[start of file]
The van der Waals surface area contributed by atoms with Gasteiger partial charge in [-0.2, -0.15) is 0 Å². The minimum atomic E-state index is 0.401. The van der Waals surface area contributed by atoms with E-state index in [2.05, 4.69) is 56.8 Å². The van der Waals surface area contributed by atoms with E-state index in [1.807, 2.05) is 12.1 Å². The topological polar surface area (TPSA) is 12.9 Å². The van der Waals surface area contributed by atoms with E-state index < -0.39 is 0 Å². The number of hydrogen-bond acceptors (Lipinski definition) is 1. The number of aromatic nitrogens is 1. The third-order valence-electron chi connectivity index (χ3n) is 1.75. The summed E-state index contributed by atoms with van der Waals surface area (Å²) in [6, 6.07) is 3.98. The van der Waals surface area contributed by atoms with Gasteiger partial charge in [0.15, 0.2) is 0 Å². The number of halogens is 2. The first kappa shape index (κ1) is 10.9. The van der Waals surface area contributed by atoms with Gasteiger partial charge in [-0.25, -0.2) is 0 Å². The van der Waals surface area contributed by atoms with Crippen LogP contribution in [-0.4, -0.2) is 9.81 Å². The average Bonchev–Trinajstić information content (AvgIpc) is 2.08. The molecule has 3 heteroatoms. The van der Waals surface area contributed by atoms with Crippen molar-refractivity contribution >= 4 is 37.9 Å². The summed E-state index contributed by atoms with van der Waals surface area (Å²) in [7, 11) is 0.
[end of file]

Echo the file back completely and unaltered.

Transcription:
The van der Waals surface area contributed by atoms with Gasteiger partial charge in [-0.2, -0.15) is 0 Å². The minimum atomic E-state index is 0.401. The van der Waals surface area contributed by atoms with E-state index in [2.05, 4.69) is 56.8 Å². The van der Waals surface area contributed by atoms with E-state index in [1.807, 2.05) is 12.1 Å². The topological polar surface area (TPSA) is 12.9 Å². The van der Waals surface area contributed by atoms with E-state index < -0.39 is 0 Å². The number of hydrogen-bond acceptors (Lipinski definition) is 1. The number of aromatic nitrogens is 1. The third-order valence-electron chi connectivity index (χ3n) is 1.75. The summed E-state index contributed by atoms with van der Waals surface area (Å²) in [6, 6.07) is 3.98. The van der Waals surface area contributed by atoms with Gasteiger partial charge in [0.15, 0.2) is 0 Å². The number of halogens is 2. The first kappa shape index (κ1) is 10.9. The van der Waals surface area contributed by atoms with Gasteiger partial charge in [-0.25, -0.2) is 0 Å². The van der Waals surface area contributed by atoms with Crippen LogP contribution in [-0.4, -0.2) is 9.81 Å². The average Bonchev–Trinajstić information content (AvgIpc) is 2.08. The molecule has 3 heteroatoms. The van der Waals surface area contributed by atoms with Crippen molar-refractivity contribution >= 4 is 37.9 Å². The summed E-state index contributed by atoms with van der Waals surface area (Å²) in [7, 11) is 0.